Microsoft exec eager to spread the word on Office 2016 – The Seattle Times

Chris Capossela, Microsoft’s chief marketing officer, has his hands full. As steward of the company’s roughly $2-billion-a-year advertising budget, he’s the executive behind the ubiquitous ads for Microsoft’s new Windows 10 operating system, as well as the push to spread the word about the company’s Surface tablet line and cloud-computing infrastructure.

This week brought a new wrinkle with the launch of the Office 2016 productivity suite, the latest version of Microsoft’s most profitable product.

In an interview, Capossela spoke about the health of Microsoft’s brand, the Office push and the ways in which the new software and Windows 10 are designed to bolster the links between Microsoft products. Here are edited excerpts.

Q: Where does Office sit in Microsoft’s array of products?

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A: When [Satya Nadella] took over as CEO, he took a little time to think about the mission of the company. We came up with three big bold ambitions, one of which was reinventing productivity. We really put Office at the core of that.

Office is a great success, [but] the reality is, it’s still pretty hard to work together. And [changes in] the way people are getting their jobs done means there’s a great opportunity for us to improve our tools and help people change their old style of working to what we think is a more efficient way. It doesn’t get much bigger for Microsoft than Office.

Q: Microsoft had some heavy lifting to do to change the perception of Windows after the not-so-well-received Windows 8. How different is that from getting the word out about Office, a product seen as the gold-standard?

A: With Windows, digging out from the past and really establishing Windows 10 as something valuable has been a fun challenge.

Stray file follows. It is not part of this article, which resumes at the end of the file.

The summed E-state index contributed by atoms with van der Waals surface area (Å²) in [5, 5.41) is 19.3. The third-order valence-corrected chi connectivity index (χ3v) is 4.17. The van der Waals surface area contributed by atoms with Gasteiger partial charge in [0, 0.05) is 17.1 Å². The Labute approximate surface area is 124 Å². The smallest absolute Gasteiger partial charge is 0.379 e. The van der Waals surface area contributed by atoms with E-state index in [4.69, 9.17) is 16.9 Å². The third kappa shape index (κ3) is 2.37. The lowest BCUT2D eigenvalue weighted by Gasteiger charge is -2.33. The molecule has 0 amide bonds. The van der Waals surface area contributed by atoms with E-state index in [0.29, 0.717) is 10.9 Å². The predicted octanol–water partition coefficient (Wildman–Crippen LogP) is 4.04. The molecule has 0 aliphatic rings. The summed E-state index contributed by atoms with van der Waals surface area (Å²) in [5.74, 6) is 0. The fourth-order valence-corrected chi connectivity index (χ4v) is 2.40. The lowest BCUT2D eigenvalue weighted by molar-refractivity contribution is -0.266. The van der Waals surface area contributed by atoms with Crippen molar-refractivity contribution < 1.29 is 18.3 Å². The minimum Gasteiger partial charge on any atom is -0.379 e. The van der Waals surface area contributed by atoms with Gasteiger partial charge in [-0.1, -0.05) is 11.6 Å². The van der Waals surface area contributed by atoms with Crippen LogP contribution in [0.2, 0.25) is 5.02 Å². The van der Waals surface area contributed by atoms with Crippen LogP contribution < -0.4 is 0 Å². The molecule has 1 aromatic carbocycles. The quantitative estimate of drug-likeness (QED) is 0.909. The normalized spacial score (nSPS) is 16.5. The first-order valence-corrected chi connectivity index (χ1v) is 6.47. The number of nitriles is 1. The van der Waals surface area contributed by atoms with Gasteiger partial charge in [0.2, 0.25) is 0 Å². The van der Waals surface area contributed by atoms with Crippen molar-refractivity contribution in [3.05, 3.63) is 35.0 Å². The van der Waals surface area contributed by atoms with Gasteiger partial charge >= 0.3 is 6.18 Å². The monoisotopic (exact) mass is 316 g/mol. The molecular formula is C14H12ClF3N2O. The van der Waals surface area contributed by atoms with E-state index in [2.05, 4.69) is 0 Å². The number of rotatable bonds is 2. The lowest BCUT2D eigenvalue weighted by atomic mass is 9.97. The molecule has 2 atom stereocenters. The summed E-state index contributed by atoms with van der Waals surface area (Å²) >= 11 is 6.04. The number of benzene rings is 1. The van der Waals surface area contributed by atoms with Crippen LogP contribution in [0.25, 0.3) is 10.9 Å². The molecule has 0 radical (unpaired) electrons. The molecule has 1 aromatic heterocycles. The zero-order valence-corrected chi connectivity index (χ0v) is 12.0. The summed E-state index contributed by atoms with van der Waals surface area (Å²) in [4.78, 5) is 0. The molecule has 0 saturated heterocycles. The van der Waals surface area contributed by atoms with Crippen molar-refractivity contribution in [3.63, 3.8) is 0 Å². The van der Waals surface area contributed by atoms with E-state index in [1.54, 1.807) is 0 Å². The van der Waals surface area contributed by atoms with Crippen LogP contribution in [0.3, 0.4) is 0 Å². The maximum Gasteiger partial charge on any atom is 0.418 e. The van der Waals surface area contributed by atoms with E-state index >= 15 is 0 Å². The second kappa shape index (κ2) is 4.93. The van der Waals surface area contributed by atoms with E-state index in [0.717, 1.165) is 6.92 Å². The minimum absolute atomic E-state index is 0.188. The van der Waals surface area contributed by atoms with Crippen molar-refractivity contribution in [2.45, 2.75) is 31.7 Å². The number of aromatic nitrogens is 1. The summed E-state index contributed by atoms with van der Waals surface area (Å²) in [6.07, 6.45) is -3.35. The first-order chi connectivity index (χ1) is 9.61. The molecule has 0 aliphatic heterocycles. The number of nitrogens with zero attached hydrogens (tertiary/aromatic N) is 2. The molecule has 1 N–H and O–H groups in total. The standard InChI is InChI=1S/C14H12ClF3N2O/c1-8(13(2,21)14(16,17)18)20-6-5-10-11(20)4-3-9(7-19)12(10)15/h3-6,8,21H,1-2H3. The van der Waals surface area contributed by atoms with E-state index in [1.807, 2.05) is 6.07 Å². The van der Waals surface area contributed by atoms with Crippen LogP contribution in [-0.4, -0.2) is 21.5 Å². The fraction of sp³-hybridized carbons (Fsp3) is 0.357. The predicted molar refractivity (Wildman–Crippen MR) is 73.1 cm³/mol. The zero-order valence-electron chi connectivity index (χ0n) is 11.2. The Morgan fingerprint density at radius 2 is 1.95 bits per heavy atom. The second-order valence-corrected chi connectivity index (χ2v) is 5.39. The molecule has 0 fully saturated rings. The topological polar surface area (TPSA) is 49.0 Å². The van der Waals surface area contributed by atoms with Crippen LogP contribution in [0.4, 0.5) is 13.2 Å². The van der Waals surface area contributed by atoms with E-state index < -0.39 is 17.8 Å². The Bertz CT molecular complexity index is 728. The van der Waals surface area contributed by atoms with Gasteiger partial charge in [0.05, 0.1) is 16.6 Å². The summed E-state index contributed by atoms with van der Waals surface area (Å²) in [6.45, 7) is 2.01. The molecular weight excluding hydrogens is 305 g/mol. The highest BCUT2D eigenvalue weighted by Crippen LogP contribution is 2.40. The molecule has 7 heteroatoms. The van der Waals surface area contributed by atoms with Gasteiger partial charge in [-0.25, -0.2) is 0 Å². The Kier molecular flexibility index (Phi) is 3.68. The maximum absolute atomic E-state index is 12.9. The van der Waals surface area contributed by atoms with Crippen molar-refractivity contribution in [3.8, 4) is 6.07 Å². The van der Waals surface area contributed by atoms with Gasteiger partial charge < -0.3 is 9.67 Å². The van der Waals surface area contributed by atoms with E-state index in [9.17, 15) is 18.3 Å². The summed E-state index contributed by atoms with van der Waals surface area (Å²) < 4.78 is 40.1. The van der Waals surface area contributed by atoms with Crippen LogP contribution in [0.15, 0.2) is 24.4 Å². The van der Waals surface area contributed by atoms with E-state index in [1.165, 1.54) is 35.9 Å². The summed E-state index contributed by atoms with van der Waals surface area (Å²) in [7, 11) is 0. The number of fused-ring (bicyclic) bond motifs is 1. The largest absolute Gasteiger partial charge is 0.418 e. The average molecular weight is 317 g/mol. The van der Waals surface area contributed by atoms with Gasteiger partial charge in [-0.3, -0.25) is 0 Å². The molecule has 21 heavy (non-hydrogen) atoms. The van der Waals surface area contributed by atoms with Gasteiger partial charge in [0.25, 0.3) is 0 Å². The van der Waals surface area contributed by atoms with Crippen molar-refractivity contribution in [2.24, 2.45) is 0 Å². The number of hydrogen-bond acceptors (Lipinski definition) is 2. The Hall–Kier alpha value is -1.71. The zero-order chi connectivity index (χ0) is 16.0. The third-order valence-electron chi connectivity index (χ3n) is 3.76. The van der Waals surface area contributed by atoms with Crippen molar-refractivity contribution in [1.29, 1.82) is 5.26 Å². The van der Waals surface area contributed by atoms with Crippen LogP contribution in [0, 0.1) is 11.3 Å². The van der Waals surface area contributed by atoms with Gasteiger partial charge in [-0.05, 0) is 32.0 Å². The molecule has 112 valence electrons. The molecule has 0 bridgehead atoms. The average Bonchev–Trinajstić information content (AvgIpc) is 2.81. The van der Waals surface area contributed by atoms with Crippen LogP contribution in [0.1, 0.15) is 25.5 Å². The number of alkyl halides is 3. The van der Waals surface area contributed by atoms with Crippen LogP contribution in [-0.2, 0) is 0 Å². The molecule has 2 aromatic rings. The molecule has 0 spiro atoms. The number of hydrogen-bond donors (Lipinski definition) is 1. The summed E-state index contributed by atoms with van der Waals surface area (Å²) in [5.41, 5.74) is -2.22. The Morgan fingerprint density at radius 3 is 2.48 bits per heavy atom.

For things like global television advertising, we’ll continue to focus on Windows and Windows devices as our consumer story. The big marketing dollars for consumers are very much about Windows devices.

It’s definitely different than a new Office 365 release, because we’ve been on this cloud-subscription path for a bunch of years now. For our corporate customers, we have this advertising campaign that’s very focused on the Microsoft cloud. Our marketing for Office is more focused on the commercial side.

Q: Microsoft has been pushing Office sold as a subscription, rather than a one-time purchase. Will the old-school, one-time purchase go away?

A: We can do a lot through marketing the [product] that we think is the most valuable without removing the choice for customers.

I’ll give you an example of a good corollary to this: I think most people don’t realize you can still buy a stand-alone copy of Excel. For years we’ve been essentially promoting our Office suite without actually removing the ability to buy a copy of Word or PowerPoint.

I don’t know that we have to be in this massive rush to stop selling the traditional way. I don’t want to turn anybody away from being an Office customer just because they don’t want to buy a subscription. There will be customers who want to give us $150 and not buy another thing for six years. But the growth is on the subscription side.